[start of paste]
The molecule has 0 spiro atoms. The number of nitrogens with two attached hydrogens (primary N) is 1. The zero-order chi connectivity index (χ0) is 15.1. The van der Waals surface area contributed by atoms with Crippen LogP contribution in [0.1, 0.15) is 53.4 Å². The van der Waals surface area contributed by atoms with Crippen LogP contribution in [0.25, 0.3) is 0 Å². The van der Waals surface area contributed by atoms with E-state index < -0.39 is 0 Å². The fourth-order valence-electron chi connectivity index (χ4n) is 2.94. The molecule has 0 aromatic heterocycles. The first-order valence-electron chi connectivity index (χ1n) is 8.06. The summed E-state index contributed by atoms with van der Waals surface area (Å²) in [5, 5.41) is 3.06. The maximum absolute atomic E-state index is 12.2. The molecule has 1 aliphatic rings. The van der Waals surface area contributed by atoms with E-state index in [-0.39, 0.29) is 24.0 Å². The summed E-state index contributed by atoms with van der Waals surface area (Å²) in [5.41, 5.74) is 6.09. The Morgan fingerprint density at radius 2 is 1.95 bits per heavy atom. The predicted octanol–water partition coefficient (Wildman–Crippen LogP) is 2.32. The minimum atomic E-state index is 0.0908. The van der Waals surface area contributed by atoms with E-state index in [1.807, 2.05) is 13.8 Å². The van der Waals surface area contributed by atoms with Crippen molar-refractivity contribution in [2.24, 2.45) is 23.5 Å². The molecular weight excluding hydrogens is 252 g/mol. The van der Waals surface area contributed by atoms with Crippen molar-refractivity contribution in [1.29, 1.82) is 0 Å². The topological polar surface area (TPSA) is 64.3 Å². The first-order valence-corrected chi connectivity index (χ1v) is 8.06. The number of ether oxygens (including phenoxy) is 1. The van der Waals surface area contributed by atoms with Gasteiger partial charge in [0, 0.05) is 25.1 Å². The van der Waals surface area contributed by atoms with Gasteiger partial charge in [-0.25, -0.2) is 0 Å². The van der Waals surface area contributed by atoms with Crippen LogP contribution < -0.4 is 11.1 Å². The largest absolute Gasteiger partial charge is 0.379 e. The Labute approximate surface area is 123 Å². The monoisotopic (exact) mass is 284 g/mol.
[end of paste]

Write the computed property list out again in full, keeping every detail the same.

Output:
The molecule has 0 spiro atoms. The number of nitrogens with two attached hydrogens (primary N) is 1. The zero-order chi connectivity index (χ0) is 15.1. The van der Waals surface area contributed by atoms with Crippen LogP contribution in [0.1, 0.15) is 53.4 Å². The van der Waals surface area contributed by atoms with Crippen LogP contribution in [0.25, 0.3) is 0 Å². The van der Waals surface area contributed by atoms with E-state index < -0.39 is 0 Å². The fourth-order valence-electron chi connectivity index (χ4n) is 2.94. The molecule has 0 aromatic heterocycles. The first-order valence-electron chi connectivity index (χ1n) is 8.06. The summed E-state index contributed by atoms with van der Waals surface area (Å²) in [5, 5.41) is 3.06. The maximum absolute atomic E-state index is 12.2. The molecule has 1 aliphatic rings. The van der Waals surface area contributed by atoms with E-state index in [-0.39, 0.29) is 24.0 Å². The summed E-state index contributed by atoms with van der Waals surface area (Å²) in [5.41, 5.74) is 6.09. The Morgan fingerprint density at radius 2 is 1.95 bits per heavy atom. The predicted octanol–water partition coefficient (Wildman–Crippen LogP) is 2.32. The minimum atomic E-state index is 0.0908. The van der Waals surface area contributed by atoms with E-state index in [1.807, 2.05) is 13.8 Å². The van der Waals surface area contributed by atoms with Crippen molar-refractivity contribution in [2.24, 2.45) is 23.5 Å². The molecular weight excluding hydrogens is 252 g/mol. The van der Waals surface area contributed by atoms with Crippen molar-refractivity contribution in [1.29, 1.82) is 0 Å². The topological polar surface area (TPSA) is 64.3 Å². The first-order valence-corrected chi connectivity index (χ1v) is 8.06. The number of ether oxygens (including phenoxy) is 1. The van der Waals surface area contributed by atoms with Gasteiger partial charge in [0, 0.05) is 25.1 Å². The van der Waals surface area contributed by atoms with Gasteiger partial charge in [-0.25, -0.2) is 0 Å². The van der Waals surface area contributed by atoms with Crippen LogP contribution < -0.4 is 11.1 Å². The largest absolute Gasteiger partial charge is 0.379 e. The Labute approximate surface area is 123 Å². The monoisotopic (exact) mass is 284 g/mol.